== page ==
Student Anti-Genocide Coalition Raises $1,647 to Fund Protection Programs Against Darfur Genocide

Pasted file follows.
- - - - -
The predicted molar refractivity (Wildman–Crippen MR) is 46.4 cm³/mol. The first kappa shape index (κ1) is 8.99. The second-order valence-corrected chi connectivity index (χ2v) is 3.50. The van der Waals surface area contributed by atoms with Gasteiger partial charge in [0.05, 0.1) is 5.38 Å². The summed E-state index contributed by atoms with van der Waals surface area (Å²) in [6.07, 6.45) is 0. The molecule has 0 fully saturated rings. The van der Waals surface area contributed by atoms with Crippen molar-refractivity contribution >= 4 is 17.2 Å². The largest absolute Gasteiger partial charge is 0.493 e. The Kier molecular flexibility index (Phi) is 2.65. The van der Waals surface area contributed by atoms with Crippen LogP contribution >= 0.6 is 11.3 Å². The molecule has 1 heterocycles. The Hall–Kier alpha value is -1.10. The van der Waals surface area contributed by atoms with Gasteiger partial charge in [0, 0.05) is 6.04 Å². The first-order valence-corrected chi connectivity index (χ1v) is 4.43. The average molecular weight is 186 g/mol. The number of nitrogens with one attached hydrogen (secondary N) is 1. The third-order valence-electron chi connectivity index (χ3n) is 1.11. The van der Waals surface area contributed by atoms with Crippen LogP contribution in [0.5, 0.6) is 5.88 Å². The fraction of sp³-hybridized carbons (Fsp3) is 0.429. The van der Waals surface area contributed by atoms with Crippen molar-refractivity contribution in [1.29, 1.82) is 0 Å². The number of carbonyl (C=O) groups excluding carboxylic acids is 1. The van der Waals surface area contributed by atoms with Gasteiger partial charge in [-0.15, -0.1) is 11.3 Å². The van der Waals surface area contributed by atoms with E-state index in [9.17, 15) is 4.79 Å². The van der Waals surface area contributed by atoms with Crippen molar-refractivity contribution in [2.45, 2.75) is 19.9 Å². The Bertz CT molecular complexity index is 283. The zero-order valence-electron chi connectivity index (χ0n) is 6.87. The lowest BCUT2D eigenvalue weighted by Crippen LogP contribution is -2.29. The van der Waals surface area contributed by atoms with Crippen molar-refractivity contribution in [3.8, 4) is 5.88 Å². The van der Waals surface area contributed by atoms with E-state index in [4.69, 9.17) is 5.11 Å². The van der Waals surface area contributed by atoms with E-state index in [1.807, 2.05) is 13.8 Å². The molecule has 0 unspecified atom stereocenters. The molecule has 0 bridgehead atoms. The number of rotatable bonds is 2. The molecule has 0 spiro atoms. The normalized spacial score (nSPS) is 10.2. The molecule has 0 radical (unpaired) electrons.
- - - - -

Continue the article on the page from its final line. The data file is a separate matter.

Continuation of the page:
For two weeks in the lobby of Commons, students and faculty inserted dollar bills and change into large plastic jugs in a fundraising effort to support Darfur. The Phillips Academy chapter of STAND, Students Taking Action Now: Darfur, sponsored the Change for Darfur fundraiser to raise money for the region of Darfur in western Sudan. From October 23 to November 2, STAND raised a total of $1,647. The money will go to the Genocide Intervention Network, a non-profit organization headquartered in Washington, D.C. with a mission “to empower individuals and communities with the tools to prevent and stop genocide.” Around 80 percent of the donations will fund programs and activities to protect civilians in the Darfur region. The fundraiser involved a competition between the faculty and the four classes. Each group had a jug in which to deposit money. Later, the money deposited in each jug was counted and converted into points. Paper bills represented negative points, while change represented positive points. The group with the most points at the end of the fundraiser would receive an ice cream party. Lowers placed first with -123.68 points, Seniors placed second with -139.87, Uppers came in third with -173.78 points and fourth place went to the Class of 2011, which accumulated -182.37. Faculty placed last with -189.47 points. “We started with the idea for a penny game, and we tweaked it to be financially suitable for this school. We thought if cash was negative to sabotage, then people would give more cash to spread around to grades that they weren’t in,” said Daniel Glassberg ’09, President of Phillips Academy’s chapter of STAND. Glassberg also said that it was difficult to determine which group had donated the most money due to the system of the competition. “Uppers raised the most money by giving change. However, in terms of cash, it is difficult to say which group gave the most,” said Glassberg. Phillips Academy’s chapter of STAND came into existence after Glassberg spoke with the founder and Executive Director of the Genocide Intervention Network Mark Hanis after an All-School Meeting in October 2006. “I first met Mark Hanis two summers ago. I also interned at STAND over the summer and so I know the people of the organization, so I trust that the money will be going to protect the right people,” said Glassberg. Other members of the STAND board felt strongly about this fundraiser as well. Many devoted four to five hours of their lunch periods throughout the week to call on students and faculty to donate. Co-Vice President of STAND Blaire Pingeton ’09 said, “I think that we as humans create a lot of problems for ourselves. Genocide is something that you have no control over if you are the victim… It is no fault of your own, and there’s nothing you could have done to prevent it. So I think that it is one of the first problems that humans need to solve.” “[This fundraiser] is going to help protect and arm the troops that are protecting civilians in Darfur, and will also go to the refugee camps. Even just $3 can help protect a woman in Darfur for a whole year, and so the money we raise will really, really make a difference,” Pingeton said. “In our first fundraiser we made substantially less, and I think it’s good that the club is getting a lot more awareness.” Many students felt that competition with other grades, in addition to the beneficial cause to help Darfur, acted as an extra incentive to donate money to the fundraiser. “Everyone has a lot of class pride, so a lot of Juniors put bills (negative points) into Senior buckets, and vice versa. One Senior actually got rolls of quarters and put them in the Senior bucket, saying that she would not lose,” said Mimi Tanski ’11, a member of STAND. “I think that most people wanted their class to beat the other classes, but there are probably a lot of people who actually wanted to help Darfur. Whatever the reason, it went to a good cause.” Geoff Green ’10 said, “It’s a good way to help with the situation in Darfur, and at the same time beat the Class of 2011.”